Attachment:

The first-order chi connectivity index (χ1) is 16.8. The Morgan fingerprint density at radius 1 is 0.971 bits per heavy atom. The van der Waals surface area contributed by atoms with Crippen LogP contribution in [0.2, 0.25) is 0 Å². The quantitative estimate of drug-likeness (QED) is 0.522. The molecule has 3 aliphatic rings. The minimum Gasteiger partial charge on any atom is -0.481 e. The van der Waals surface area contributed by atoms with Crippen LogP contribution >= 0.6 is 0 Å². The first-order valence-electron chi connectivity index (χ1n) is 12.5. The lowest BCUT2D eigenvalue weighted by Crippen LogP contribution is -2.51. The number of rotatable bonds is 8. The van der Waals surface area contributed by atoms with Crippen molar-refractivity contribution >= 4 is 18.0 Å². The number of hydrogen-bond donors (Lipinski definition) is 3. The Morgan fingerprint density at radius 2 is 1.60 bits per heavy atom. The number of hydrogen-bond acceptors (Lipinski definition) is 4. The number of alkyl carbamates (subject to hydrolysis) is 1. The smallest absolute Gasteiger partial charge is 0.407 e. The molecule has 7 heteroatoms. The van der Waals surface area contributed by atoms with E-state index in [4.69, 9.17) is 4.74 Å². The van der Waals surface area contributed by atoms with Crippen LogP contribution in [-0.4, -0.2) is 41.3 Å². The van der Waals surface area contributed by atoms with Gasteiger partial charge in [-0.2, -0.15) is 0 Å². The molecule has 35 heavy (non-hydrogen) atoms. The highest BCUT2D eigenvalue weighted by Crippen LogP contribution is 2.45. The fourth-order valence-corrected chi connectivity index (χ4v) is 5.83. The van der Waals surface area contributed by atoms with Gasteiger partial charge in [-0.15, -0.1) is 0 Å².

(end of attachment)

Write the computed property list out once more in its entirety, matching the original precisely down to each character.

The first-order chi connectivity index (χ1) is 16.8. The Morgan fingerprint density at radius 1 is 0.971 bits per heavy atom. The van der Waals surface area contributed by atoms with Crippen LogP contribution in [0.2, 0.25) is 0 Å². The quantitative estimate of drug-likeness (QED) is 0.522. The molecule has 3 aliphatic rings. The minimum Gasteiger partial charge on any atom is -0.481 e. The van der Waals surface area contributed by atoms with Crippen LogP contribution >= 0.6 is 0 Å². The first-order valence-electron chi connectivity index (χ1n) is 12.5. The lowest BCUT2D eigenvalue weighted by Crippen LogP contribution is -2.51. The number of rotatable bonds is 8. The van der Waals surface area contributed by atoms with Crippen molar-refractivity contribution >= 4 is 18.0 Å². The number of hydrogen-bond donors (Lipinski definition) is 3. The Morgan fingerprint density at radius 2 is 1.60 bits per heavy atom. The number of hydrogen-bond acceptors (Lipinski definition) is 4. The number of alkyl carbamates (subject to hydrolysis) is 1. The smallest absolute Gasteiger partial charge is 0.407 e. The molecule has 7 heteroatoms. The van der Waals surface area contributed by atoms with E-state index in [4.69, 9.17) is 4.74 Å². The van der Waals surface area contributed by atoms with Crippen LogP contribution in [-0.4, -0.2) is 41.3 Å². The van der Waals surface area contributed by atoms with Gasteiger partial charge in [-0.2, -0.15) is 0 Å². The molecule has 35 heavy (non-hydrogen) atoms. The highest BCUT2D eigenvalue weighted by Crippen LogP contribution is 2.45. The fourth-order valence-corrected chi connectivity index (χ4v) is 5.83. The van der Waals surface area contributed by atoms with Gasteiger partial charge in [-0.15, -0.1) is 0 Å².